Scientists onboard an icebreaker in Antarctica were blown away when they spied a trove of 60 million icefish nests dotting the floor of the Weddell Sea. The bonanza of nurseries — each guarded by a ghostly looking parent — represents the largest known breeding colony of fish.
Autun Purser of the Alfred Wegener Institute was on the bridge of the German icebreaker, called the RV Polarstern, keeping watch for whales when his graduate student, Lilian Böhringer, who was monitoring the camera feed called up to the bridge. One of the ship's missions was to monitor the seafloor of the Weddell Sea, and specifically, Böhringer was watching a live video feed from the Ocean Floor Observation and Bathymetry System (OFOBS), which is a one-ton camera towed behind the ship.
On the video feed, Böhringer could see fish nests pockmarking the seafloor about every 10 inches (25 centimeters) in all directions and covering an area of 93 square miles (240 square kilometers). "The camera was moving [across the seafloor] and it just didn't stop. They were everywhere," Böhringer told Live Science.
The nests were modest bowls carved in the mud on the seafloor by notothenioid icefish (Neopagetopsis ionah), which are native to the chilly southern oceans. They are the only known vertebrates to completely lack hemoglobin in their blood. Because of this, icefish are considered "white-blooded."
"We realized after ringing up the home institute the next day that we had found something spectacular," Purser said.
After the initial discovery, the team made subsequent passes over the site, towing the camera at a shallower depth to get a wider view of the colony.
Icefish tend to nest in groups, but "the most ever seen before was forty nests or something like that," said Purser. This nesting site, after extensive surveying, has an estimated 60 million nests. "We've never seen anything like this," Purser added.
Most of those nests were attended by one adult fish watching over an average of 1,700 eggs.
The researchers were in the general area because they were studying an upwelling of water that was 3.6 degrees Fahrenheit (2 degrees Celsius) warmer than the surrounding water. "Our aim was to see how carbon goes from the surface to the seafloor and what communities are in the water column," said Purser.
Inside the upwelling column of water, they found microscopic zooplankton near the surface, where young icefish, after hatching, swim to feast on the floating buffet before returning to the seafloor to breed. Because of the food, the presence of icefish in the upwelling was to be expected. A breeding colony many orders of magnitude larger than ever seen before, however, was not.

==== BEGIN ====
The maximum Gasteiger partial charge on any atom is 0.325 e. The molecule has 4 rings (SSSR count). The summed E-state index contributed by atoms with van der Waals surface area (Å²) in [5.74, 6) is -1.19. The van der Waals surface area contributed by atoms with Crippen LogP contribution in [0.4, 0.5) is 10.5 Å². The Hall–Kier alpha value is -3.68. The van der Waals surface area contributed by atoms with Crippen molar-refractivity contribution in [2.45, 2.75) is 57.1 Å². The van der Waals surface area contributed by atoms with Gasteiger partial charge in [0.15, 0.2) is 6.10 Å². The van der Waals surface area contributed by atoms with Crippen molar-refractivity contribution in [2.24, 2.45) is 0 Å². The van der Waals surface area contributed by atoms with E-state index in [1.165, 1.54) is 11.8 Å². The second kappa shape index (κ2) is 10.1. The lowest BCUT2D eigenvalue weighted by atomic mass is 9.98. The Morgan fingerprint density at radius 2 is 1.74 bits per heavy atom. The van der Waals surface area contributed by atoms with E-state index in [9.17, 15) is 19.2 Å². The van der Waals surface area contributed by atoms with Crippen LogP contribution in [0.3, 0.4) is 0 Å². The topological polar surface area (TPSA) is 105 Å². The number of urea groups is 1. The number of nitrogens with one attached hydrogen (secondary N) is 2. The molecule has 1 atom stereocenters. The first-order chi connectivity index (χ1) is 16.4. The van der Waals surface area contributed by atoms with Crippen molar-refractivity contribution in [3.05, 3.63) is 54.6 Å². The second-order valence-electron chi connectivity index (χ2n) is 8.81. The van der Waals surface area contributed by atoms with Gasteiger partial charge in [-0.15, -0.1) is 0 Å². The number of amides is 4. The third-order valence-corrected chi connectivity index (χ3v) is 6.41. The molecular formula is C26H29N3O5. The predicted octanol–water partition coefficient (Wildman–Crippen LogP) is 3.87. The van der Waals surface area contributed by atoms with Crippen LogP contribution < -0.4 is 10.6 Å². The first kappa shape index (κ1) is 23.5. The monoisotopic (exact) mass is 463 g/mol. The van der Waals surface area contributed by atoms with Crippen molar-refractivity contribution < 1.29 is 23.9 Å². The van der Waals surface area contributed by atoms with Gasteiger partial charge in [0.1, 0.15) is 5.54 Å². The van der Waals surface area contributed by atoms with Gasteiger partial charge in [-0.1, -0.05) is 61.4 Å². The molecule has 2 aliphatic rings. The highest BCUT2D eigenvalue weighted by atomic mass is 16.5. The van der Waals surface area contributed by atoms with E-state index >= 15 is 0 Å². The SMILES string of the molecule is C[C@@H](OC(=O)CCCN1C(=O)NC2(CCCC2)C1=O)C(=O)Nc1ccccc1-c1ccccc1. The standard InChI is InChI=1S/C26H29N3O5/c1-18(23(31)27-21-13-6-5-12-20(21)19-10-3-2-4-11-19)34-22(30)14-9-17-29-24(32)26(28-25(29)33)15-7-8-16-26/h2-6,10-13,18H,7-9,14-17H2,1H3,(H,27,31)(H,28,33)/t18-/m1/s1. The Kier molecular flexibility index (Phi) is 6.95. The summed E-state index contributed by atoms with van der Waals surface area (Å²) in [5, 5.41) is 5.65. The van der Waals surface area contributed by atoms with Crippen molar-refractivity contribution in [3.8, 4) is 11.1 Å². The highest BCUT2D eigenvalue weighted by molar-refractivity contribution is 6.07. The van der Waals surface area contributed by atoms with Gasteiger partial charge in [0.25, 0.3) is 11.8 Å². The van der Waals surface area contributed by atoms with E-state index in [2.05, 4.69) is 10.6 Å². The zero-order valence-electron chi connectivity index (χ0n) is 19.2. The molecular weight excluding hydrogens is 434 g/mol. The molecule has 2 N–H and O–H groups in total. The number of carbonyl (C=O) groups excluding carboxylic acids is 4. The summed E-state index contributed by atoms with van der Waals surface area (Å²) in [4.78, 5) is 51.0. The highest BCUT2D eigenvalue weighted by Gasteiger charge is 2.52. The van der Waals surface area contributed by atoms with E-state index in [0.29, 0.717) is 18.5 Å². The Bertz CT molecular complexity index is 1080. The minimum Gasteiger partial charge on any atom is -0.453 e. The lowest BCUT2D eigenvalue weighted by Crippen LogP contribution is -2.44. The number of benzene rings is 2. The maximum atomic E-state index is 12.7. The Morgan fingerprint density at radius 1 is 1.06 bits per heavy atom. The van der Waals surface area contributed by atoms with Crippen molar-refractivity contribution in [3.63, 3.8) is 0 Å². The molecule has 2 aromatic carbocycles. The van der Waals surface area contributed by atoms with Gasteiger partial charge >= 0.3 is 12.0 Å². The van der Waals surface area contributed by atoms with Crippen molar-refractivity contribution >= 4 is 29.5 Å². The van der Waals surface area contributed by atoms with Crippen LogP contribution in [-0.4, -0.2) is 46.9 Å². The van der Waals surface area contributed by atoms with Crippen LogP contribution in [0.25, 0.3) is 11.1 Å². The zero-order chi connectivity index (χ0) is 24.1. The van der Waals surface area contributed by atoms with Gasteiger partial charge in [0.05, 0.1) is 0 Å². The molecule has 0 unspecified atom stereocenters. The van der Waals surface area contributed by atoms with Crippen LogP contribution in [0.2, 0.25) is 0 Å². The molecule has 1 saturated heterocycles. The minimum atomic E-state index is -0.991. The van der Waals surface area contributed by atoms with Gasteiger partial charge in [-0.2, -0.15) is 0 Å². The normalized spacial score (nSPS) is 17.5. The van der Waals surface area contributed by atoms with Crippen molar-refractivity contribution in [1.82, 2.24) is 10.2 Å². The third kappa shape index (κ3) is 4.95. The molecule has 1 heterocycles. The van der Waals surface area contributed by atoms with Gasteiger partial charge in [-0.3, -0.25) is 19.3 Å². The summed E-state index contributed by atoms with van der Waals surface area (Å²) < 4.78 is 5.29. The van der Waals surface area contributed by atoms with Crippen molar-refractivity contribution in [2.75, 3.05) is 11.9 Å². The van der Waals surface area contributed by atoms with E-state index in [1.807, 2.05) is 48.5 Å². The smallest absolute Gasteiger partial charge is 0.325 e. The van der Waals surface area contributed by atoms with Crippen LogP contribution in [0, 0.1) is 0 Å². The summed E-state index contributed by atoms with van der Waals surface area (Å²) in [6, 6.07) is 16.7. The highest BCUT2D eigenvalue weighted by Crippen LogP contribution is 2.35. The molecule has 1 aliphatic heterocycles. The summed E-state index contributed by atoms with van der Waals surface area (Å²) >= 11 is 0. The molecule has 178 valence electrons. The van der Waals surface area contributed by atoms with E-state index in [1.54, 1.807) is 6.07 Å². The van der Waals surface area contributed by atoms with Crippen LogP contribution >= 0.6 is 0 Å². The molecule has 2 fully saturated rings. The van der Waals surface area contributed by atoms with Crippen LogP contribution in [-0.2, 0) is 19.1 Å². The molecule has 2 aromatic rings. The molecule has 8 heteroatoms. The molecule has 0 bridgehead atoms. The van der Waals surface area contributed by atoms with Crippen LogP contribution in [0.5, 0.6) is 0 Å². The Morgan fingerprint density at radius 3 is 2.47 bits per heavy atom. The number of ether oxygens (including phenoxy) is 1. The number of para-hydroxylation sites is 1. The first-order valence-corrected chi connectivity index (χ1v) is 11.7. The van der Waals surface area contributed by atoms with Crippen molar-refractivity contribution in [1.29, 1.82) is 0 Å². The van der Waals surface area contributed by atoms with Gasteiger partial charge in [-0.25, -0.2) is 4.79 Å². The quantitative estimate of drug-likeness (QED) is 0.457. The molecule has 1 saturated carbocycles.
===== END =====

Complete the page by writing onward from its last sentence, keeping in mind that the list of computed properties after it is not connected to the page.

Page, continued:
In addition to living fish guarding nests, the team found that the area was littered with fish carcasses as well, suggesting that this massive icefish colony is an integral part of the local ecosystem, most likely serving as prey for Weddell seals.
The discovery of the colony has led to an effort to make it a Marine Protected Area under the international Commission for the Conservation of Antarctic Marine Living Resources.
Oddly, the icefish colony seems to have a distinct border. "[The colony] went from very, very dense to nothing, much like penguin colonies," said Purser. "It was like a line in the sand."
That "line in the sand," they found, was the outer edge of the warm upwelling. While more research is needed to determine whether this is coincidental, the upwelling seems to create a rare and ideal environment for the icefish to breed.
Before leaving the area, the crew of the Polarstern left two cameras to observe the inner workings of this rare ecosystem. Purser plans to return to the Weddell Sea in April 2022.
"There's certainly lots to be discovered," said Purser.
This study was published online Jan. 13 in the journal Current Biology.
Originally published on Live Science.
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Cameron Duke is a contributing writer for Live Science who mainly covers life sciences. He also writes for New Scientist as well as MinuteEarth and Discovery's Curiosity Daily Podcast. He holds a master's degree in animal behavior from Western Carolina University and is an adjunct instructor at the University of Northern Colorado, teaching biology.